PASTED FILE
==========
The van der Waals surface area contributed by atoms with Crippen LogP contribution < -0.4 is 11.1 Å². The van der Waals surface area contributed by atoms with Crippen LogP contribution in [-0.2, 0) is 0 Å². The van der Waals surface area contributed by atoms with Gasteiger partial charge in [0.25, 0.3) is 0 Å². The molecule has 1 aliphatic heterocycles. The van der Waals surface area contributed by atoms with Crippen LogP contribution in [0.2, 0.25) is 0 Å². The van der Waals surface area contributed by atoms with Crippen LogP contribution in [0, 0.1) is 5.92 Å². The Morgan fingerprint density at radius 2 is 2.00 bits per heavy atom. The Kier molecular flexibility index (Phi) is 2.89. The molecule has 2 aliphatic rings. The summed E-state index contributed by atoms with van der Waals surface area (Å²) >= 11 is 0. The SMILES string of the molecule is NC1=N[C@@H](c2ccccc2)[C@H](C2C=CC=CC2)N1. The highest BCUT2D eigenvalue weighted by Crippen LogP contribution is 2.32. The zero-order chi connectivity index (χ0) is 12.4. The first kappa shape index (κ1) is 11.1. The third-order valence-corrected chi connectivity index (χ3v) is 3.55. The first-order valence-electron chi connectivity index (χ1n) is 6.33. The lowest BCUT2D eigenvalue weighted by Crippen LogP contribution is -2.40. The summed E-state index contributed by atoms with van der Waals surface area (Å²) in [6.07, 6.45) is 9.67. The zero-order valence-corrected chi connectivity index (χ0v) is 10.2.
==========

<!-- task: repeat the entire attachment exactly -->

The van der Waals surface area contributed by atoms with Crippen LogP contribution < -0.4 is 11.1 Å². The van der Waals surface area contributed by atoms with Crippen LogP contribution in [-0.2, 0) is 0 Å². The van der Waals surface area contributed by atoms with Gasteiger partial charge in [0.25, 0.3) is 0 Å². The molecule has 1 aliphatic heterocycles. The van der Waals surface area contributed by atoms with Crippen LogP contribution in [0.2, 0.25) is 0 Å². The van der Waals surface area contributed by atoms with Crippen LogP contribution in [0, 0.1) is 5.92 Å². The Morgan fingerprint density at radius 2 is 2.00 bits per heavy atom. The Kier molecular flexibility index (Phi) is 2.89. The molecule has 2 aliphatic rings. The summed E-state index contributed by atoms with van der Waals surface area (Å²) >= 11 is 0. The SMILES string of the molecule is NC1=N[C@@H](c2ccccc2)[C@H](C2C=CC=CC2)N1. The highest BCUT2D eigenvalue weighted by Crippen LogP contribution is 2.32. The zero-order chi connectivity index (χ0) is 12.4. The first kappa shape index (κ1) is 11.1. The third-order valence-corrected chi connectivity index (χ3v) is 3.55. The first-order valence-electron chi connectivity index (χ1n) is 6.33. The lowest BCUT2D eigenvalue weighted by Crippen LogP contribution is -2.40. The summed E-state index contributed by atoms with van der Waals surface area (Å²) in [6.07, 6.45) is 9.67. The zero-order valence-corrected chi connectivity index (χ0v) is 10.2.